Daeodon (Wild Safari by Safari Ltd.)

5 (19 votes)

Review by Bokisaurus, edited by Dinotoyblog

My first review for the new year! It was hard choosing which figure to review, but one figure kept coming back up to the top of my list, Safari’s Daeodon, part of their 2018 lineup of prehistoric figures. At first, I decided to compare it with its CollectA predecessor. But then it just felt like routine review of pointing out the other’s pros and cons, which I tend to avoid and find mostly unnecessary. I love both versions. For me it offers a different take by different artist on the same animal. So, as you will find out, I decided to compare both in a different way. I chose to use the differences as a way to illustrate the age difference between the animals. This is purely fiction, made up by me, let’s be clear about that. There is no evidence that this is how the animals may have looked at different life stages, or how they may have lived. But hopefully, you will find it more fun and interesting. Enjoy.

During the Oligocene, vast grasslands dominated the landscape. These expansion of new and abundant food source paved the way for the emergence of great herbivore species. Early ancestors of animals we know today, such as horses, camels, rhinos, dogs, antelopes, all started making their appearance and were important members of the fauna community.

On a hill overlooking the grassland below, an old male Daeodon surveys his territory. He has successfully defended this piece of prime territory for the last five years, a long time and not an easy feat. The old male, although large and intimidating, is now past his prime. He has seen many battles as he defended his domain. As he sniffs the air for any signs of rivals, he is unaware that he is being watched. Somewhere hidden by thick vegetation, a new, much younger male in his prime is sizing up the old male. Satisfied that there are no threats in his territory, the old male settles for his afternoon nap. The mid-day sun is simply too hot, best to wait.

Daeodon belongs to the family knows as entelodonts, and was one of the last and largest of the group, growing up to more than five feet tall, with some skills measuring up to three feet. Although popularly called “Killer Pigs”, these omnivorous artiodactyls are not related to pigs or peccary despite their physical resemblance.

Despite its ferocious appearance, Daeodon are rare in the toy figure world. It first made its appearance back in the 1950s Nabisco cereal premiums line of prehistoric figures as Dinohyus (terrible pig). The name Dinohyus was a popular one, and would be for a long time before it would be discovered that it is actually the same animal as Daeodon. Its close and smaller relative, Entelodon, has attained a bit more fame, without a doubt helped by the popular Walking with Prehistoric Beasts series.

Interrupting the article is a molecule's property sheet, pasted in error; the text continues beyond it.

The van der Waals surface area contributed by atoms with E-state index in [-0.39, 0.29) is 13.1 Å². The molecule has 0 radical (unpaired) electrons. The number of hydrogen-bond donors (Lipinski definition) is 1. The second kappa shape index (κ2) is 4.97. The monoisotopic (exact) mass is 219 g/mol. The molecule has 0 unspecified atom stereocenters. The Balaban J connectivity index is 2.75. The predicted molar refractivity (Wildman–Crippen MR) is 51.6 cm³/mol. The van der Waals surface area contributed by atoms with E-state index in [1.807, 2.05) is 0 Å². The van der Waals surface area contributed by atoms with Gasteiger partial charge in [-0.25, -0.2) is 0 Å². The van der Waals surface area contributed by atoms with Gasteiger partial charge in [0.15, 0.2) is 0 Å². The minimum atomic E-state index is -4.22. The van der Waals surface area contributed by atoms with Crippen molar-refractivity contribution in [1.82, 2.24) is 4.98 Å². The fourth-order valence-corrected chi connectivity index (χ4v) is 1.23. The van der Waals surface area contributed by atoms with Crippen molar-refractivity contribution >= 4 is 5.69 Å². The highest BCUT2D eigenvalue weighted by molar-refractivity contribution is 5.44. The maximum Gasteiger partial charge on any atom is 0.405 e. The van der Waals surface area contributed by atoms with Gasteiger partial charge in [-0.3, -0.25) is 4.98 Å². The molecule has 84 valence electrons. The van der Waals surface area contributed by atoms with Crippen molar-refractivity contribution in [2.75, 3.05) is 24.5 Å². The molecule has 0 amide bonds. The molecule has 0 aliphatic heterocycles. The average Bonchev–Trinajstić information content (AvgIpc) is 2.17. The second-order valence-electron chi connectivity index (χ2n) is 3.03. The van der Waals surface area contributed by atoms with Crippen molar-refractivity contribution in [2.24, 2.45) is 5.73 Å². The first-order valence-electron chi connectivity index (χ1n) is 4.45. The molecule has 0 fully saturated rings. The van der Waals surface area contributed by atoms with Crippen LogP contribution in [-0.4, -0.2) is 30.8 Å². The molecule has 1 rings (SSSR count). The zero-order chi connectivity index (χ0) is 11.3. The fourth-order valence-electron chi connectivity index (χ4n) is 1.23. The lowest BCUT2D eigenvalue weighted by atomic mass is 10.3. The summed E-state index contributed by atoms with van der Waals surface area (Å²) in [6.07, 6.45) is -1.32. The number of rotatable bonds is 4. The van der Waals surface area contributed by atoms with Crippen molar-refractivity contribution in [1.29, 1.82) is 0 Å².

Entelodont and Daeodon figures from L-R: Tyco, CollectA, Safari, Knock off, Mojo, AAA, Fauna Cast, unknown figure, Nabisco

Today, we will look at Safari’s 2018 version, the newest Daeodon on the block. With the demise of its long partnership with the Carnegie Museum, Safari Ltd was once again free to produce figures of prehistoric mammals. And this year they went all out, producing not one, not two, but six beautiful new mammal figures. This is welcome news for fans of prehistoric mammals.

This impressive new Daeodon, sculpted by the talented and incredible artist Doug Watson, stands 3 inches tall at the highest point (hump), and stretched out it measures a good 6 inches long from snout to tail tip. He is slightly smaller than his CollectA counterpart.

Back in the plains, the new male, confident that he has a good chance against the old male starts his move. He has now crossed the invisible boundary that marks the old male’s territory. His coat is golden brown, much lighter than the old male. He has not yet developed the darker colors that fully mature males have, although he is starting to transition. Darker shades of brown are starting to show on his back, beginning with his mane, spreading forward to the top of his head, and downwards towards his shoulders. The white markings on his lower jaw are also starting to recede. This lighter coloration allows younger males, who are often nomads, to blend in much better in the dry open grasslands, while older males, who defend a territory, have darker coloration to allow them to blend in better in the woodland savannah.

The young male is so focused on keeping an eye out on the old male that he doesn’t notice a small herd of horses grazing on the woodland edge. His presence startled these primitive horses, causing them stampede. The commotion created by the stampeding horses wakes the old male from his slumber. Now on high alert, he spots the young interloper. His presence within his territory will not be tolerated. The old male charges at full speed towards the young male.

Since there are no figures of primitive horse species that coexisted with Daeodon, I used Bullyland’s Anchitherium figure as a stand-in for other species.

Instead of backing down, the young male reveals himself in the open, ready to face the old male. This is the moment he has been waiting for and a win for him would finally give him his very own territory, and most importantly, a chance to establish his own harem. Daeodons are opportunistic omnivores. They will actively hunt prey when opportunity arise, but will also scavenge, using their large size to intimidate other predators in surrendering their kill.